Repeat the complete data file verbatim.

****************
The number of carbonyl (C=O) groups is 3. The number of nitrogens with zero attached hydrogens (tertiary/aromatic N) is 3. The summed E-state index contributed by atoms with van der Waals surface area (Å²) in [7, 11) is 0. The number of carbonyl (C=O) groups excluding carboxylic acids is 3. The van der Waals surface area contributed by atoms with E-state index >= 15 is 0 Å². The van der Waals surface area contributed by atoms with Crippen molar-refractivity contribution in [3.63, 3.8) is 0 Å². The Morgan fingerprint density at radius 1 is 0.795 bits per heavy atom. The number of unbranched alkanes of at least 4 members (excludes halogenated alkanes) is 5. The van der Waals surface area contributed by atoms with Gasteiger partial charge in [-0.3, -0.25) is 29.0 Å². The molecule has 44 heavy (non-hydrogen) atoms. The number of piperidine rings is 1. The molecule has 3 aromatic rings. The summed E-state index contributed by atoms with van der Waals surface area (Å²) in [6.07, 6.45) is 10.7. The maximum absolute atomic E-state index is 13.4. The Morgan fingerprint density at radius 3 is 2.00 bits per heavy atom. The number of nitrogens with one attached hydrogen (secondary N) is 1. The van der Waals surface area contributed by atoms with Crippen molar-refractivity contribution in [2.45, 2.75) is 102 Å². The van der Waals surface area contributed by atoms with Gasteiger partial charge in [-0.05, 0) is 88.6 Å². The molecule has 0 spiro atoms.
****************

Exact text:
The number of carbonyl (C=O) groups is 3. The number of nitrogens with zero attached hydrogens (tertiary/aromatic N) is 3. The summed E-state index contributed by atoms with van der Waals surface area (Å²) in [7, 11) is 0. The number of carbonyl (C=O) groups excluding carboxylic acids is 3. The van der Waals surface area contributed by atoms with E-state index >= 15 is 0 Å². The van der Waals surface area contributed by atoms with Crippen molar-refractivity contribution in [3.63, 3.8) is 0 Å². The Morgan fingerprint density at radius 1 is 0.795 bits per heavy atom. The number of unbranched alkanes of at least 4 members (excludes halogenated alkanes) is 5. The van der Waals surface area contributed by atoms with Gasteiger partial charge in [-0.3, -0.25) is 29.0 Å². The molecule has 44 heavy (non-hydrogen) atoms. The number of piperidine rings is 1. The molecule has 3 aromatic rings. The summed E-state index contributed by atoms with van der Waals surface area (Å²) in [6.07, 6.45) is 10.7. The maximum absolute atomic E-state index is 13.4. The Morgan fingerprint density at radius 3 is 2.00 bits per heavy atom. The number of nitrogens with one attached hydrogen (secondary N) is 1. The van der Waals surface area contributed by atoms with Crippen molar-refractivity contribution in [2.45, 2.75) is 102 Å². The van der Waals surface area contributed by atoms with Gasteiger partial charge in [-0.05, 0) is 88.6 Å². The molecule has 0 spiro atoms.